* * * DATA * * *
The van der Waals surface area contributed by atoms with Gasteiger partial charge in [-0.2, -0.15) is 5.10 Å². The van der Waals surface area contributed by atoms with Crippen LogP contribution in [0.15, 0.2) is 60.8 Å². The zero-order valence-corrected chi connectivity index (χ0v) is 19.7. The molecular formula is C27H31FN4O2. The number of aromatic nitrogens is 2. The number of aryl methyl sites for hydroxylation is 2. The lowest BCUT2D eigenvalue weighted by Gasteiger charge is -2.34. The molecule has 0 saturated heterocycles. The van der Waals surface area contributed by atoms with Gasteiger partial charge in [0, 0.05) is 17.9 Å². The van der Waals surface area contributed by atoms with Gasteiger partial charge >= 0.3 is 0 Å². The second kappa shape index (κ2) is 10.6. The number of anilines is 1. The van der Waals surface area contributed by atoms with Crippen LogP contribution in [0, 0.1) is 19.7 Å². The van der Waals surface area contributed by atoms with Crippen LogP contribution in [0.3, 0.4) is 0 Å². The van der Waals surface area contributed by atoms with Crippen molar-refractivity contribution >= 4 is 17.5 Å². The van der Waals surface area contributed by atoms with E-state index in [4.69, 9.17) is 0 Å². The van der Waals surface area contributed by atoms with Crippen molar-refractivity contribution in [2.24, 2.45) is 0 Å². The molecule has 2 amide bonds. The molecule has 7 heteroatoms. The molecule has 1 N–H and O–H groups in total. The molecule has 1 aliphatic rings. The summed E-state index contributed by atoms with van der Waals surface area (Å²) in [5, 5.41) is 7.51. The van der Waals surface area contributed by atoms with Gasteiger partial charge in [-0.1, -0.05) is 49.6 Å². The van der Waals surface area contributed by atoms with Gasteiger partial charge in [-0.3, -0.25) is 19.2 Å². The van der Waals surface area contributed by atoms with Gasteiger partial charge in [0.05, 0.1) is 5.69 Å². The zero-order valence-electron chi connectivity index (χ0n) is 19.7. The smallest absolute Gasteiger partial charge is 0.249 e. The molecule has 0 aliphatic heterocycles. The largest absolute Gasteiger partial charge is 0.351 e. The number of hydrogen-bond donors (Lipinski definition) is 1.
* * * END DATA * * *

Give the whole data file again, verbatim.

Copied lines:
The van der Waals surface area contributed by atoms with Gasteiger partial charge in [-0.2, -0.15) is 5.10 Å². The van der Waals surface area contributed by atoms with Crippen LogP contribution in [0.15, 0.2) is 60.8 Å². The zero-order valence-corrected chi connectivity index (χ0v) is 19.7. The molecular formula is C27H31FN4O2. The number of aromatic nitrogens is 2. The number of aryl methyl sites for hydroxylation is 2. The lowest BCUT2D eigenvalue weighted by Gasteiger charge is -2.34. The molecule has 0 saturated heterocycles. The van der Waals surface area contributed by atoms with Gasteiger partial charge in [0, 0.05) is 17.9 Å². The van der Waals surface area contributed by atoms with Gasteiger partial charge >= 0.3 is 0 Å². The second kappa shape index (κ2) is 10.6. The number of anilines is 1. The van der Waals surface area contributed by atoms with Crippen LogP contribution in [0, 0.1) is 19.7 Å². The van der Waals surface area contributed by atoms with Crippen LogP contribution in [0.3, 0.4) is 0 Å². The van der Waals surface area contributed by atoms with Crippen molar-refractivity contribution >= 4 is 17.5 Å². The van der Waals surface area contributed by atoms with E-state index in [4.69, 9.17) is 0 Å². The van der Waals surface area contributed by atoms with Crippen molar-refractivity contribution in [2.24, 2.45) is 0 Å². The molecule has 2 amide bonds. The molecule has 7 heteroatoms. The molecule has 1 N–H and O–H groups in total. The molecule has 1 aliphatic rings. The summed E-state index contributed by atoms with van der Waals surface area (Å²) in [5, 5.41) is 7.51. The van der Waals surface area contributed by atoms with Gasteiger partial charge in [-0.1, -0.05) is 49.6 Å². The van der Waals surface area contributed by atoms with Gasteiger partial charge in [-0.3, -0.25) is 19.2 Å². The van der Waals surface area contributed by atoms with Gasteiger partial charge in [0.05, 0.1) is 5.69 Å². The zero-order valence-electron chi connectivity index (χ0n) is 19.7. The smallest absolute Gasteiger partial charge is 0.249 e. The molecule has 0 aliphatic heterocycles. The largest absolute Gasteiger partial charge is 0.351 e. The number of hydrogen-bond donors (Lipinski definition) is 1.